Tackling Pennsylvania’s climate action goals with comprehensive, data-driven strategic planning
RESULTS AT A GLANCE
Pennsylvania needs to significantly cut GHG emissions and adapt to the changing climate to protect the health and safety of all Pennsylvanians. If GHGs are not significantly reduced, it’s expected that the state will experience an average 5.9-degree-Fahrenheit rise in temperature and a 2.1-foot sea level rise in the Delaware Estuary Zone. Meeting the state GHG reduction targets of 26% by 2025 and 80% by 2050 will require a transformational shift in how Pennsylvanians live, work, play, and do business. In addition, residents across the state rely on functioning infrastructure and a healthy environment for jobs, wellbeing, and leisure. For the nearly 30% of residents who live in environmental justice communities statewide, the consequences of climate change are the most burdensome. Increased average temperatures, heatwaves, and flooding disproportionately impact vulnerable populations.
To address these needs and follow the requirements of the Pennsylvania Climate Change Act of 2008, the Department of Environmental Protection (DEP) led the development of the 2021 Climate Action Plan, in collaboration with multiple state agencies and the state Climate Change Advisory Committee. Governor Tom Wolf announced Pennsylvania Climate Action Plan 2021 in September of 2021, which identifies 18 strategies to meet the state’s GHG emissions reduction goals. It also presents ways for Pennsylvania to adapt to the impacts of climate change over time.
Conducting strategic planning for short and long-term climate actions requires informed data analysis and modeling and an understanding of the mechanisms and actors needed to drive progress. Working closely with DEP and Pennsylvania State University and Hamel Environmental Consulting, we took two types of approaches to plan for the state’s GHG reduction and climate adaptation goals. These approaches and the plan recognize that providing options that reach all communities is a key to meeting the Commonwealth’s climate goals.
Relying on components of our decarbonization strategic planning platform CO2Sight, we worked closely with DEP and its Climate Change Advisory Committee (CCAC) to create a potential pathway to achieve the state’s GHG targets, exploring different strategies and associated reductions, costs, and economic benefits through a data-driven analytic approach. Then we applied the lens of public health and equity to assess each strategy’s impacts and mapped out initial options for implementation.
Starting with an analysis of climate risks and impacts in the 2021 Pennsylvania Climate Impacts Assessment allowed DEP, the CCAC, and our team to directly correlate climate risks to adaptation pathways—or approaches for managing climate risk over time—for the Commonwealth. Adaptation pathways outline the steps, options, and decision points involved over time while considering economic, social, and environmental outcomes. Such pathways reduce vulnerabilities and create a more resilient Pennsylvania.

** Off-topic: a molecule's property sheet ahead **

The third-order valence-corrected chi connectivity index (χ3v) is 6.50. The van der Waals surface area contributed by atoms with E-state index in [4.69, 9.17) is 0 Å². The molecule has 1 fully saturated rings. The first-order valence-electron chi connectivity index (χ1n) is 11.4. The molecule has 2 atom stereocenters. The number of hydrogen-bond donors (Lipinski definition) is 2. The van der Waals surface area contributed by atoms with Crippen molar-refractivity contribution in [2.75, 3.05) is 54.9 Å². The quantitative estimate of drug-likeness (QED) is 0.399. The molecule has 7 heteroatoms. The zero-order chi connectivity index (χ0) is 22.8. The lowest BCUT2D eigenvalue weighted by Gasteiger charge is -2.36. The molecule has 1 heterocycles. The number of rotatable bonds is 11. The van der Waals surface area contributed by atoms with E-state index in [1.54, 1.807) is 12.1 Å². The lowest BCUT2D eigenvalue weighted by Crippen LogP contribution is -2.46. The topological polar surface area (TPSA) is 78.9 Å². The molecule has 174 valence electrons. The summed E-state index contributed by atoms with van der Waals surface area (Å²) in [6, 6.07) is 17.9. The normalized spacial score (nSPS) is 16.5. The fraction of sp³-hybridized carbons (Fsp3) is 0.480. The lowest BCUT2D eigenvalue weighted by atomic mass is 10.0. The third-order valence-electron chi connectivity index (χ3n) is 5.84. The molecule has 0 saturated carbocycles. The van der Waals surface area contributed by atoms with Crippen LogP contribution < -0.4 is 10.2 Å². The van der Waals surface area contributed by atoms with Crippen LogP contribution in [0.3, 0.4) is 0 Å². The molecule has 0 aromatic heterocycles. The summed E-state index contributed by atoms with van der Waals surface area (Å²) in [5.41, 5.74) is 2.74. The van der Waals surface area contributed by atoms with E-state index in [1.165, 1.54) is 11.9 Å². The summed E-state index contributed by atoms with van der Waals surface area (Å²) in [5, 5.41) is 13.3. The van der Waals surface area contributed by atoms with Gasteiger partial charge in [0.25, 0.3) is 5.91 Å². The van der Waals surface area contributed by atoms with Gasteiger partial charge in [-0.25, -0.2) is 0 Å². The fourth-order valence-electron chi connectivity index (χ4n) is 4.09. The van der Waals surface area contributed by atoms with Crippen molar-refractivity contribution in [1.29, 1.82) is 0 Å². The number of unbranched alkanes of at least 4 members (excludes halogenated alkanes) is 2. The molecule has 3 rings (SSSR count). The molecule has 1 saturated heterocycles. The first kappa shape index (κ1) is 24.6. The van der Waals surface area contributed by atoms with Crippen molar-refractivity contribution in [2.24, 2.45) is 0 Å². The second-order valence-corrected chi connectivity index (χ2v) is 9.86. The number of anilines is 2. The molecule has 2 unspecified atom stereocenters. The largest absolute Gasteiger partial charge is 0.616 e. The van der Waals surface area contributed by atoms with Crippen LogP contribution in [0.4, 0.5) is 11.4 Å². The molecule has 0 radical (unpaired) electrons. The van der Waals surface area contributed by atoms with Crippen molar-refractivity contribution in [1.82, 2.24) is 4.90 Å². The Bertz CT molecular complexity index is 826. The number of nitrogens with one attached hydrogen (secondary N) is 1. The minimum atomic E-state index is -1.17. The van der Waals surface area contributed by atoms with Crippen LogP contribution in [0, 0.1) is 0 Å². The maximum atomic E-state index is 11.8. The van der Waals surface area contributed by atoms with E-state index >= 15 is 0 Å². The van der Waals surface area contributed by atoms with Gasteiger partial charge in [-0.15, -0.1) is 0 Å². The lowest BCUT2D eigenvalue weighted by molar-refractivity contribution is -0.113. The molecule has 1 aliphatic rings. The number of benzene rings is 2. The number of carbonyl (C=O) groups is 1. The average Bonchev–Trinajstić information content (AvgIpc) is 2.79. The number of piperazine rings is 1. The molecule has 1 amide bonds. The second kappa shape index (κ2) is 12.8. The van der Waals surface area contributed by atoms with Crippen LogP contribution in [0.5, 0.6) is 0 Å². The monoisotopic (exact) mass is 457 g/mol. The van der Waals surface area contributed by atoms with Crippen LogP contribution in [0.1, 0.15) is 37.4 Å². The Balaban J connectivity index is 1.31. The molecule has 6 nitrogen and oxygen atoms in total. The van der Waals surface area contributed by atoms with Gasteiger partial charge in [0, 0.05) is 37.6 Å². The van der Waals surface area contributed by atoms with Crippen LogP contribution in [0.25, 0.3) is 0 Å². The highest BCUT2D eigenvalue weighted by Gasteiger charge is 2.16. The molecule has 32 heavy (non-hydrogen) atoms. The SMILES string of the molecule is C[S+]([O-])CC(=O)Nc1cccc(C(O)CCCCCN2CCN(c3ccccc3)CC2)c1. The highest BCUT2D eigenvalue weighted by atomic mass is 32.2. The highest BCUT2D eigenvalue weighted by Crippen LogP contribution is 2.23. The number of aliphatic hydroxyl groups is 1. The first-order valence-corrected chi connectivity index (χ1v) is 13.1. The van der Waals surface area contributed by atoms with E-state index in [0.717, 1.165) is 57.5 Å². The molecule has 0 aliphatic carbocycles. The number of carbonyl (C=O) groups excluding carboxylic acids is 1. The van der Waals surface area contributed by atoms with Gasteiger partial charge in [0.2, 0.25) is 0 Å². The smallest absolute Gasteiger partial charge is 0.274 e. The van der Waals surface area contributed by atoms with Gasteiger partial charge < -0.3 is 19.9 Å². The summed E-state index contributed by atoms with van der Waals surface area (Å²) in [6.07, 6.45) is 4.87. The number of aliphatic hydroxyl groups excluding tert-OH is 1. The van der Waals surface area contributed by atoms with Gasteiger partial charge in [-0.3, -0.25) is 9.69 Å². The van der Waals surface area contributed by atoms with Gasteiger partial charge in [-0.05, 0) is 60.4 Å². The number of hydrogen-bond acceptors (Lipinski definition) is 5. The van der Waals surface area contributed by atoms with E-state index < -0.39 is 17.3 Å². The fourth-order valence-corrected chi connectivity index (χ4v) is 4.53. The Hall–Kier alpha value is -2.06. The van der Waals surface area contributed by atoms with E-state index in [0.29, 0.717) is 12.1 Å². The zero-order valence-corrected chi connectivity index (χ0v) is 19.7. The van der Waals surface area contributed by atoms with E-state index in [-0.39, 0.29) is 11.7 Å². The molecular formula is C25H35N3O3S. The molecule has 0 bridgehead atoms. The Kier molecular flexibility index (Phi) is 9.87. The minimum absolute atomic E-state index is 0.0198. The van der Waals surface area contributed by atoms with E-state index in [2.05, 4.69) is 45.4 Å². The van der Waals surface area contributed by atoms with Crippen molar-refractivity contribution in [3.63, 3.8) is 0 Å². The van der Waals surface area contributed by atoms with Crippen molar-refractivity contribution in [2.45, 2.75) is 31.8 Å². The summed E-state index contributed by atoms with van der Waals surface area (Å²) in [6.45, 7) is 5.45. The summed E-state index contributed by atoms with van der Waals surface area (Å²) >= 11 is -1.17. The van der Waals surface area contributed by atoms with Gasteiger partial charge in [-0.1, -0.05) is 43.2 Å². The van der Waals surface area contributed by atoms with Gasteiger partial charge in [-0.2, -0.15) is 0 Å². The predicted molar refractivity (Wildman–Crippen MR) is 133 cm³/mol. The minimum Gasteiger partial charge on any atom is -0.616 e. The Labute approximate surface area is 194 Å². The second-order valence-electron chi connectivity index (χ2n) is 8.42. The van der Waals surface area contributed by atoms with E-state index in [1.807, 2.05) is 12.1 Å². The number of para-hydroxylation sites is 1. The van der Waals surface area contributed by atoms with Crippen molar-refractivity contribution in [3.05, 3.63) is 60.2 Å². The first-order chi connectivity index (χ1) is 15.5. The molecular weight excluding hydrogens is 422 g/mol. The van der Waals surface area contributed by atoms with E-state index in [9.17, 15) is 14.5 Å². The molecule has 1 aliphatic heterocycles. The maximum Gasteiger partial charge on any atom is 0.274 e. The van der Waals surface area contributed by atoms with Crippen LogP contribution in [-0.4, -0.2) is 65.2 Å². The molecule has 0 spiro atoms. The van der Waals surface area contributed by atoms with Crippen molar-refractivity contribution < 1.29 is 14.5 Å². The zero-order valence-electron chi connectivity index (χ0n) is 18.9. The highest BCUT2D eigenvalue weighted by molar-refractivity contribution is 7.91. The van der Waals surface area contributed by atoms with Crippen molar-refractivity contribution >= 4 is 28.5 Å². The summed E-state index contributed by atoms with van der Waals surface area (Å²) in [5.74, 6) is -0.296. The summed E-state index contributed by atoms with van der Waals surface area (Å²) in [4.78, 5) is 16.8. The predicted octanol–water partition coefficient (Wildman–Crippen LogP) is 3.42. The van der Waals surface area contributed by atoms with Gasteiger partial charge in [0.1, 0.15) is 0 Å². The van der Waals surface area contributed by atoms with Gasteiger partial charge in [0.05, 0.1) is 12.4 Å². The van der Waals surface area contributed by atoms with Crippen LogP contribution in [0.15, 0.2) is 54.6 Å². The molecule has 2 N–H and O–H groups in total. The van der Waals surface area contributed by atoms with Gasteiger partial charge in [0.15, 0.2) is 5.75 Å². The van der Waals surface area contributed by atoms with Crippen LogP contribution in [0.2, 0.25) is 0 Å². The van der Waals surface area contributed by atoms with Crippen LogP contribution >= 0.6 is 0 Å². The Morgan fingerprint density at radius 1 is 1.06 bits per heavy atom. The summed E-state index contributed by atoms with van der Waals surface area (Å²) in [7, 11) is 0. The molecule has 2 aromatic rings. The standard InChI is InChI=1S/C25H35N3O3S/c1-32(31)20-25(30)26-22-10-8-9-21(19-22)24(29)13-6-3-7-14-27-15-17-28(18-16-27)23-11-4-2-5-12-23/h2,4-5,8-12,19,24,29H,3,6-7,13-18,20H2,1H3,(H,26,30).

CO₂Sight: Decarbonization and energy planning platform
Successful implementation of the Climate Action Plan relies on the following principles:
- Focusing on the needs of vulnerable communities and the effects of actions on equity, access, and inclusion
- Collaboration between government and stakeholders
- Monitoring and evaluation assessments of strategies
Such implementation methods improve public health, safety, and welfare; mitigate adverse impacts on traditionally marginalized communities; help to address the legacy impacts of past discrimination, racism, and environmental injustice; and ensure that all Pennsylvanians benefit from a cleaner, greener environment.
Reaching the 80% reduction target by 2050 will require implementation of all strategies analyzed, but the largest reductions are anticipated to come from:
Reduction in emissions from direct use of fuels in buildings
Compared to BAU levels
Implementation of the modeled GHG reduction strategies result in an annual average increase of about 42,000 jobs. Combined, the strategies would result in over one million cumulative job-years by 2050. To put these results in context, annual employment impacts are estimated to range from roughly 0.1% increase to slightly less than 1.0% (in 2050) increase, which averages out to about a 0.51% increase through 2050. According to another 2021 study, Pennsylvania will create a projected estimate of 243,000 net jobs annually from 2021-2030 through clean energy investments. Clean energy jobs pay more on average than the occupation’s statewide median wage and employ a more diverse labor force. High job growth rate, above average pay, and more diverse labor indicate that this clean energy transition can help improve equitable public health outcomes in Pennsylvania.
In addition to jobs, implementation of the Climate Action Plan will also lead to health and equity benefits. GHG reduction strategies have the potential to advance health and equity by improving air quality in disproportionately impacted communities, reducing energy bills in low-income households through building weatherization and strategic electrification, increasing transit options in areas with low accessibility, and much more. Similarly, adaptation pathways can improve equity by providing vulnerable communities with shelter from extreme temperatures and reducing the risk of health hazards from extreme weather events and vector-borne diseases.
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